SCOTS will be at the head of a major £300,000 project which aims to conserve plants and animals in war-torn Iraq.
Focusing on the mountainous region of Kurdistan, the project will involve experts from the Royal Botanic Garden Edinburgh, in partnership with Iraqi group Nature Iraq.
The project will generate new data for conservation and educate locals on the environment.
The team’s aim is to tackle the challenges of conservation resulting from nearly 30 years of scientific isolation due to conflict and civil unrest.
A particular focus is on Piramagroon in Kurdistan, northern Iraq, where guides to plants and wildlife have been produced.
Tony Miller, the Botanic Garden’s Centre for Middle Eastern Plants Director and UK project leader said: “The biodiversity of Iraq is extremely vulnerable following years of unstable government, breakdown in traditional land management and recent rapid development.
“What’s more the country has limited capacity to deal with threats to the environment. At present the only internal organisation engaged in conservation work is Nature Iraq.
“Supported by BirdLife International, since 2005, it has adopted a Key Biodiversity Areas (KBA) approach to identifying biodiverse-rich regions.
“The new funding will allow us to work with the two agencies towards conserving the country’s fragile environment.”
This is not the UK teams’ first involvement in Iraq. Both BirdLife and RBGE have been working with NI for several years, delivering training to Iraqi scientists.
These activities have involved staff, students and personnel from all major Iraqi organisations with an interest in the environment, including the major universities and Ministries in both Iraq and the Kurdish Autonomous Region (KAR).
Natural Environment Minister Richard Benyon said: “Iraq has suffered many years of war and conflict, and protecting its wildlife has understandably been a low priority.
“Things are now changing, and with work already underway to tackle threats to the environment it is clear Iraq has stepped up its efforts to conserve its vulnerable wildlife.”
“This project brings together the foremost British expertise in both Middle Eastern plants and birds to work in partnership with the Iraqi environmental NGO NatureIraq”, added Sophie Neale, CMEP’s Head of Biodiversity Programmes andUKproject manager.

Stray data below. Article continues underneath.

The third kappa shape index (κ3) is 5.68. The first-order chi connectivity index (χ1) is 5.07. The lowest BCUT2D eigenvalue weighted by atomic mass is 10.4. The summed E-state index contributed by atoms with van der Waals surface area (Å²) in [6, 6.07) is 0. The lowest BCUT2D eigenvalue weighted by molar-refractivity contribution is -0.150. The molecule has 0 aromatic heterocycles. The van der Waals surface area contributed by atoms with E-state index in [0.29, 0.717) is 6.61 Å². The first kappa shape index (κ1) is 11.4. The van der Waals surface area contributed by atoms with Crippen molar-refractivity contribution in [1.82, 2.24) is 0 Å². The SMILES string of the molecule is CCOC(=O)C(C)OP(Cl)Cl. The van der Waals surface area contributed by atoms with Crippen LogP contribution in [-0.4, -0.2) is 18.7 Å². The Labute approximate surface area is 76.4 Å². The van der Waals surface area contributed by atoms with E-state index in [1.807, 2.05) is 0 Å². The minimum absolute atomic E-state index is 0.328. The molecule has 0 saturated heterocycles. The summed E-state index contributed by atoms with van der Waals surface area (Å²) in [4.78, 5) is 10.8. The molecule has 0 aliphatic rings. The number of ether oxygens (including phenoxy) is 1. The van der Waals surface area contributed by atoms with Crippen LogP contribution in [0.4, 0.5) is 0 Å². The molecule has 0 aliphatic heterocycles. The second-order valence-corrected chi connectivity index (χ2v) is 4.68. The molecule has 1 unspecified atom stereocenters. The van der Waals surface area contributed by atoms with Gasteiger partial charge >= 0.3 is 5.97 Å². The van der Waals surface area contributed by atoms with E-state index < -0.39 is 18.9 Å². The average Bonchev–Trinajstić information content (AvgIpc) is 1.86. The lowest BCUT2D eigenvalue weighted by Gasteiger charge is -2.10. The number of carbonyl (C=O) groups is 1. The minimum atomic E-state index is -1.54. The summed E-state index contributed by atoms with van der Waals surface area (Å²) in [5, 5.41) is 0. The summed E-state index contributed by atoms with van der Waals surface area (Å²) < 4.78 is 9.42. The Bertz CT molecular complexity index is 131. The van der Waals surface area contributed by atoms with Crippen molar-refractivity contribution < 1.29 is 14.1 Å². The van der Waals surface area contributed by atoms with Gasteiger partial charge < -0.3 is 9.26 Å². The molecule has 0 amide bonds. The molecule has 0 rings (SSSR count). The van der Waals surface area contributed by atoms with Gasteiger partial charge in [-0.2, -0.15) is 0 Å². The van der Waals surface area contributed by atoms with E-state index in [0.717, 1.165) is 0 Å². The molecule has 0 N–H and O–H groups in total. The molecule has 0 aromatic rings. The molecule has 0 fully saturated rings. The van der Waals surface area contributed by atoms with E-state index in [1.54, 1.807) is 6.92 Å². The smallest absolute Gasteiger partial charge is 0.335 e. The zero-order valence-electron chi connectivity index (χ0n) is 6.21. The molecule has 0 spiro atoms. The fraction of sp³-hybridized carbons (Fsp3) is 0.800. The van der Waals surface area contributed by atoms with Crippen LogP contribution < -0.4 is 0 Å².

“It will involve extensive fieldwork in the Kurdistan region of northern Iraq and will have a significant impact on conservation in the country. One legacy will be interactive identification guides to the biological diversity of Piramagroon, a Key Biodiversity Area, including photographic guides which can be downloaded to mobile phones.
Richard Porter, of BirdLife, commented: “Working with NatureIraqfor the past seven years has been inspiring and a great privilege. Their extensive wildlife surveys have produced a wealth of information and now there is a great opportunity to use this for an exciting education programme.”
Welcoming news of the grant, Nadheer Abood, CEO of NI, said: “In Iraq, conservation of species and habitats has languished far behind the rest of the world due to decades of war and civil unrest.
“Nature Iraq has been active in trying to change this situation since 2004 through conservation research and field studies. Now, in a partnership with the Royal Botanic Garden Edinburgh and BirdLife International, we will work together to plan and implement specific conservation tools at a proposed protected area in northern Iraq.
“Once developed these tools will help us in our efforts to create and expand a protected area network within Iraq”.
RBGE’s Building Capacity For In-situ Conservation in Iraq project is one of 33 to receive a total £8.5 million UK Government funding under Defra’s Darwin Initiative.